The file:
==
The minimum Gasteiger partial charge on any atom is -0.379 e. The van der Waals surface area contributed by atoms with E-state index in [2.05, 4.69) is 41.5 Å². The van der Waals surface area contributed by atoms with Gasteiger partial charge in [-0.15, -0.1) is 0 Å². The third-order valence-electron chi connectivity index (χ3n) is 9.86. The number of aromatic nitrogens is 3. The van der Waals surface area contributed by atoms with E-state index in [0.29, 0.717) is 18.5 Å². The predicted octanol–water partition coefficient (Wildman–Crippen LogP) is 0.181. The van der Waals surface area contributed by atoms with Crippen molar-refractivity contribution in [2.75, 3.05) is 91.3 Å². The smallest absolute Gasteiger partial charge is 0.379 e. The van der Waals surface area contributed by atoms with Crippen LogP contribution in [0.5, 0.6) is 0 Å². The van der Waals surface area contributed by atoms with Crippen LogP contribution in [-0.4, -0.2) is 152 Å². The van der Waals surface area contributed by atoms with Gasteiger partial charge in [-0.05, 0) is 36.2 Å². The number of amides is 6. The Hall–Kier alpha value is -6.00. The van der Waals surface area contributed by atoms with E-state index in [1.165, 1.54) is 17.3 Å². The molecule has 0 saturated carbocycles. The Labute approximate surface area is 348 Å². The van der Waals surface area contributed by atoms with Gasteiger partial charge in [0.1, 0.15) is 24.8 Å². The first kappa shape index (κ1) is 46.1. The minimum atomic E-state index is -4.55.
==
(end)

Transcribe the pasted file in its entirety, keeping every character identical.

The minimum Gasteiger partial charge on any atom is -0.379 e. The van der Waals surface area contributed by atoms with E-state index in [2.05, 4.69) is 41.5 Å². The van der Waals surface area contributed by atoms with Gasteiger partial charge in [-0.15, -0.1) is 0 Å². The third-order valence-electron chi connectivity index (χ3n) is 9.86. The number of aromatic nitrogens is 3. The van der Waals surface area contributed by atoms with E-state index in [0.29, 0.717) is 18.5 Å². The predicted octanol–water partition coefficient (Wildman–Crippen LogP) is 0.181. The van der Waals surface area contributed by atoms with Crippen molar-refractivity contribution in [2.75, 3.05) is 91.3 Å². The smallest absolute Gasteiger partial charge is 0.379 e. The van der Waals surface area contributed by atoms with Crippen LogP contribution in [0.5, 0.6) is 0 Å². The van der Waals surface area contributed by atoms with Crippen LogP contribution in [-0.4, -0.2) is 152 Å². The van der Waals surface area contributed by atoms with Gasteiger partial charge in [-0.05, 0) is 36.2 Å². The number of amides is 6. The Hall–Kier alpha value is -6.00. The van der Waals surface area contributed by atoms with E-state index in [1.165, 1.54) is 17.3 Å². The molecule has 0 saturated carbocycles. The Labute approximate surface area is 348 Å². The van der Waals surface area contributed by atoms with Gasteiger partial charge in [0.1, 0.15) is 24.8 Å². The first kappa shape index (κ1) is 46.1. The minimum atomic E-state index is -4.55.